Wednesday, April 16, 2008

Galaxy Blues - Allen Steele


Galaxy Blues
Allen Steele
Ace

Science Fiction

Note: The Coyote Trilogy and Spindrift precede this novel. Not having read the previous books, I have no way of knowing if this review contains spoilers. On the bright side, I’m proof that you can start reading the series here with no problem.

The career trajectory of Jules Truffaut has not been ideal. He made it to the Union Astronautica, attained the rank of Ensign, and was thrown out in short order. His mission now is to get to the planet called Coyote. To do so, he’s got fake papers that allow him to work for months as the astronaut version of a longshoreman, loading cargo into ships. He stows away in one such ship, and is apprehended fairly quickly. When brought before the captain, he requests political asylum on Coyote. His request met with less than enthusiasm, he helps himself to a lifeboat and crashes down on the planet on his own. Now that his feet are literally on the ground, his case for asylum should be stronger. Or, the local government could simply deport him back to Earth where he will enjoy the accommodations provided by the penal system.

Having reached Coyote, he is almost immediately arrested as an illegal immigrant and put in a fairly comfortable cell to await the pleasure of a judge. What he gets instead is a visit from a man he saw briefly aboard the ship. That man turns out to be Morgan Goldstein, founder and CEO of Janus, Ltd. Goldstein is a billionaire on several planets, thanks to his shipping concerns, and he has a proposition for Jules. He wants Jules to work for him, as a shuttle pilot. The flights will be the first-ever cargo shipments to and from the home world of the recently discovered alien race known as the hjadd. If Jules agrees, Goldstein can make the immigration mess go away; if he refuses, good luck back on Earth.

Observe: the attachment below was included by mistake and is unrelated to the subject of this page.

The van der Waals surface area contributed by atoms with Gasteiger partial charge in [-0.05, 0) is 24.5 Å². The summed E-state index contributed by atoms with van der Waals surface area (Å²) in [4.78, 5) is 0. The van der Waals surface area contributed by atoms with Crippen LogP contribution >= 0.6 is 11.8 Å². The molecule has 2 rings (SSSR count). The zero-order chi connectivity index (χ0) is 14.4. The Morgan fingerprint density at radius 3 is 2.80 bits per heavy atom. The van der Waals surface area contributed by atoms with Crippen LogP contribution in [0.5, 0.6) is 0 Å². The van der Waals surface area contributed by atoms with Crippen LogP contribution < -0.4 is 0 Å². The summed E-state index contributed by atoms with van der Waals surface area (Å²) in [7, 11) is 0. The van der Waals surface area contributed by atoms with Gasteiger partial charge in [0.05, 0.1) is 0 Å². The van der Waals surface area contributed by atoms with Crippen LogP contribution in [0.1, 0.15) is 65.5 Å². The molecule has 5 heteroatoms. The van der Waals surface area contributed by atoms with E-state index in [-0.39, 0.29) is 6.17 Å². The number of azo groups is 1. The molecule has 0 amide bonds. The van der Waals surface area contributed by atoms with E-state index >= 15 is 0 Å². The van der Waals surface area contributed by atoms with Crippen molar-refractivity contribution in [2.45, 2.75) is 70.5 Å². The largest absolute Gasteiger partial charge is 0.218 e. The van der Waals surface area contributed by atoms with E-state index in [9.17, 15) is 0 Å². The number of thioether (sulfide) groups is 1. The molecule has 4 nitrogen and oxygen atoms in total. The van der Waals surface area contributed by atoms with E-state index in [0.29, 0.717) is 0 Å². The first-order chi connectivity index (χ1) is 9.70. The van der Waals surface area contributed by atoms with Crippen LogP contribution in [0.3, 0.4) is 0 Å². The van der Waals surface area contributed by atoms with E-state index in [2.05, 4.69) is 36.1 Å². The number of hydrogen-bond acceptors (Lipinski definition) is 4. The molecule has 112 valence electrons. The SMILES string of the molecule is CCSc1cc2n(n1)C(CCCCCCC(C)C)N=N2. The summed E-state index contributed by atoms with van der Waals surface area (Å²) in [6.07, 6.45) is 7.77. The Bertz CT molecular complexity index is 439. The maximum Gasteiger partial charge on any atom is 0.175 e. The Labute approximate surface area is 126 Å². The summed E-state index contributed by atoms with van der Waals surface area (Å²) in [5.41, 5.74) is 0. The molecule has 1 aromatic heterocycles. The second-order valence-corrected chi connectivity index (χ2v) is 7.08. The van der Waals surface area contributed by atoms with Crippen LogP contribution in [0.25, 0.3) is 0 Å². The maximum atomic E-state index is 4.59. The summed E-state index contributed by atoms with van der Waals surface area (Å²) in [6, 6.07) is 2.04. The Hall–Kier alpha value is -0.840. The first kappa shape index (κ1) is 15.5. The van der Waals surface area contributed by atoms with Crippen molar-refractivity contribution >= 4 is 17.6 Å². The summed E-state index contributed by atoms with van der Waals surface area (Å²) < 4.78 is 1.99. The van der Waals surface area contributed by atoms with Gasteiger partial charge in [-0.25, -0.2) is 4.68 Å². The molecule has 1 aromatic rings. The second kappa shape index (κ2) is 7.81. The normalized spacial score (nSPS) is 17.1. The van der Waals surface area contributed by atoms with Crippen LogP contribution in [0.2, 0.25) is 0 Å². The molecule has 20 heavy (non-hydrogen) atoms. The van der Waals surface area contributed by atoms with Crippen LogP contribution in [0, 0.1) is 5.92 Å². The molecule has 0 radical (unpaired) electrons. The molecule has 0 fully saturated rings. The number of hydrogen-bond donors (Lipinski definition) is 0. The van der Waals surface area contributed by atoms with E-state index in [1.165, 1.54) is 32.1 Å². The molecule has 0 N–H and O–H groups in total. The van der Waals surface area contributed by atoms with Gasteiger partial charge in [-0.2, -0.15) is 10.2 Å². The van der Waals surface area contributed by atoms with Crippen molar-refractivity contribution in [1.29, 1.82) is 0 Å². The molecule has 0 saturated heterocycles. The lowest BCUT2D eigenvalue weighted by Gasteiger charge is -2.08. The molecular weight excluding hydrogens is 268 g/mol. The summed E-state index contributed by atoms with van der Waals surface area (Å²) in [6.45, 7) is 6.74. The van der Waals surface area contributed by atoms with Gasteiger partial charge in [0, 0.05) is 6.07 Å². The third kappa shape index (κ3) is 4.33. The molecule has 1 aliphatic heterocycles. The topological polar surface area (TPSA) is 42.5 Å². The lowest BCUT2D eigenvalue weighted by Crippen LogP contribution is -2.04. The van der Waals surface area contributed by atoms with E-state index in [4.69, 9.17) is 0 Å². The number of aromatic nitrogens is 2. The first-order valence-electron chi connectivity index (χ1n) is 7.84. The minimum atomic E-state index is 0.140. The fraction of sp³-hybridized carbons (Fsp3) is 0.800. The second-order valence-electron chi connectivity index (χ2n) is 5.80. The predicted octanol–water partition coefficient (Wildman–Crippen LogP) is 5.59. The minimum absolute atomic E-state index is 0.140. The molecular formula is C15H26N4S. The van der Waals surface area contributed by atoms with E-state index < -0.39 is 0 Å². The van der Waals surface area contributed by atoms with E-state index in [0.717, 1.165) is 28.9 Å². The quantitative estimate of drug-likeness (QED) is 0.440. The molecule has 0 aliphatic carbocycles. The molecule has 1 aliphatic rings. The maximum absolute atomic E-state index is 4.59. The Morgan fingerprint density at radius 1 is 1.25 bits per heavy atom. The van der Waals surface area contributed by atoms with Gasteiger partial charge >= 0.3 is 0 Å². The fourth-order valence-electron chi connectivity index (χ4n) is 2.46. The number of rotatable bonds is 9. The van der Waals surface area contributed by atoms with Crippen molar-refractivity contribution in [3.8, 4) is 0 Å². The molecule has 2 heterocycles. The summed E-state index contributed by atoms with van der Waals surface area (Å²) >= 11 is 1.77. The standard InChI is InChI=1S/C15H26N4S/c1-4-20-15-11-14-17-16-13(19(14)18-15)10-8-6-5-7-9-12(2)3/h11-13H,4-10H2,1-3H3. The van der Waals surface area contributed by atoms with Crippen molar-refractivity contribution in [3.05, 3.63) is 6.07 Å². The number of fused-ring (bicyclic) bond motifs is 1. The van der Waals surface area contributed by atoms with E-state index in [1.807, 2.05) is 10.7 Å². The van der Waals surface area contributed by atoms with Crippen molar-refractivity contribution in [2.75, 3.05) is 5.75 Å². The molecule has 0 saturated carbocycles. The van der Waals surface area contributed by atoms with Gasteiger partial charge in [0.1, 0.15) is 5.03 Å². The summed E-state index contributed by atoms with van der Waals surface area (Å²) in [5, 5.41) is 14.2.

Too late, Jules realizes he’s forgotten to ask exactly what cargo will be shipped. He decides that he’ll take that gamble for a chance to be part of Coyote and to see star systems most pilots will ever only dream about. Careful what you wish for, Jules. In short order, an incident arises that angers the reclusive hjadd. In a sort of penance, Jules must now place a probe near a black hole. What happens next has huge implications for both races.

Jules narrates in first person, so the reader just sort of tags along with him. In this case, the device works perfectly. Jules is intelligent and clever, and his schemes seem that way, too, until something comes up that makes them not quite so clever. He’s fond of comparing every situation to baseball, which can be a little tedious, but that’s a small thing. The story is really character-driven, making this novel easily accessible to readers with only a nodding acquaintance with science or space travel. The book opens with Jules’ great escape plan already in progress, and the narrative pace continues to be quick and even. It makes me wish I’d read the previous books, just for the enjoyment of good writing and great space opera.

Rating: 7 ½
April 2008
ISBN#978-0-441-01564-1 (hardcover)

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